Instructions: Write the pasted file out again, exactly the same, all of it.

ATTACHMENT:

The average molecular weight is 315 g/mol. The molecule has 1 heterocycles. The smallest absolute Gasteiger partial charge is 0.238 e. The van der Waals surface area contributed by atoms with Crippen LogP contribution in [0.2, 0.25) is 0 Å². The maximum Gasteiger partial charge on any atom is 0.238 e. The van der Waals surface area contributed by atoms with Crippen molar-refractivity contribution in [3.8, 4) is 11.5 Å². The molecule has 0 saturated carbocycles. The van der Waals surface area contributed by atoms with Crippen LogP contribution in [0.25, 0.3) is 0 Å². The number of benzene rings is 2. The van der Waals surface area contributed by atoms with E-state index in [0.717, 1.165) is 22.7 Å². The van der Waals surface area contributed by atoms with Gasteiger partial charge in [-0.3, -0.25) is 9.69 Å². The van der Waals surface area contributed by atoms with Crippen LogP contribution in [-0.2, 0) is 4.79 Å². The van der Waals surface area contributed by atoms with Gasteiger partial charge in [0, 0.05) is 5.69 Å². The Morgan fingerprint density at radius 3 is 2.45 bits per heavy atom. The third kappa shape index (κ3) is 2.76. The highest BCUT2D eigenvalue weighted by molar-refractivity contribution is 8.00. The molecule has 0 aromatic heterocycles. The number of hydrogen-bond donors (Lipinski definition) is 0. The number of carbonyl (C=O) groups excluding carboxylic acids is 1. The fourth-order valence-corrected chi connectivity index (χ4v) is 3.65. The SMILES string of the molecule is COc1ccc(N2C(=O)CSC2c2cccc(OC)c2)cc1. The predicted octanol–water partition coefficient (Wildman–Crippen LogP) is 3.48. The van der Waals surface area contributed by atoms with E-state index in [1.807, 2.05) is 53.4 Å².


The average molecular weight is 315 g/mol. The molecule has 1 heterocycles. The smallest absolute Gasteiger partial charge is 0.238 e. The van der Waals surface area contributed by atoms with Crippen LogP contribution in [0.2, 0.25) is 0 Å². The maximum Gasteiger partial charge on any atom is 0.238 e. The van der Waals surface area contributed by atoms with Crippen molar-refractivity contribution in [3.8, 4) is 11.5 Å². The molecule has 0 saturated carbocycles. The van der Waals surface area contributed by atoms with Crippen LogP contribution in [0.25, 0.3) is 0 Å². The number of benzene rings is 2. The van der Waals surface area contributed by atoms with E-state index in [0.717, 1.165) is 22.7 Å². The van der Waals surface area contributed by atoms with Gasteiger partial charge in [-0.3, -0.25) is 9.69 Å². The van der Waals surface area contributed by atoms with Crippen LogP contribution in [-0.2, 0) is 4.79 Å². The van der Waals surface area contributed by atoms with Gasteiger partial charge in [0, 0.05) is 5.69 Å². The Morgan fingerprint density at radius 3 is 2.45 bits per heavy atom. The third kappa shape index (κ3) is 2.76. The highest BCUT2D eigenvalue weighted by molar-refractivity contribution is 8.00. The molecule has 0 aromatic heterocycles. The number of hydrogen-bond donors (Lipinski definition) is 0. The number of carbonyl (C=O) groups excluding carboxylic acids is 1. The fourth-order valence-corrected chi connectivity index (χ4v) is 3.65. The SMILES string of the molecule is COc1ccc(N2C(=O)CSC2c2cccc(OC)c2)cc1. The predicted octanol–water partition coefficient (Wildman–Crippen LogP) is 3.48. The van der Waals surface area contributed by atoms with E-state index in [1.807, 2.05) is 53.4 Å².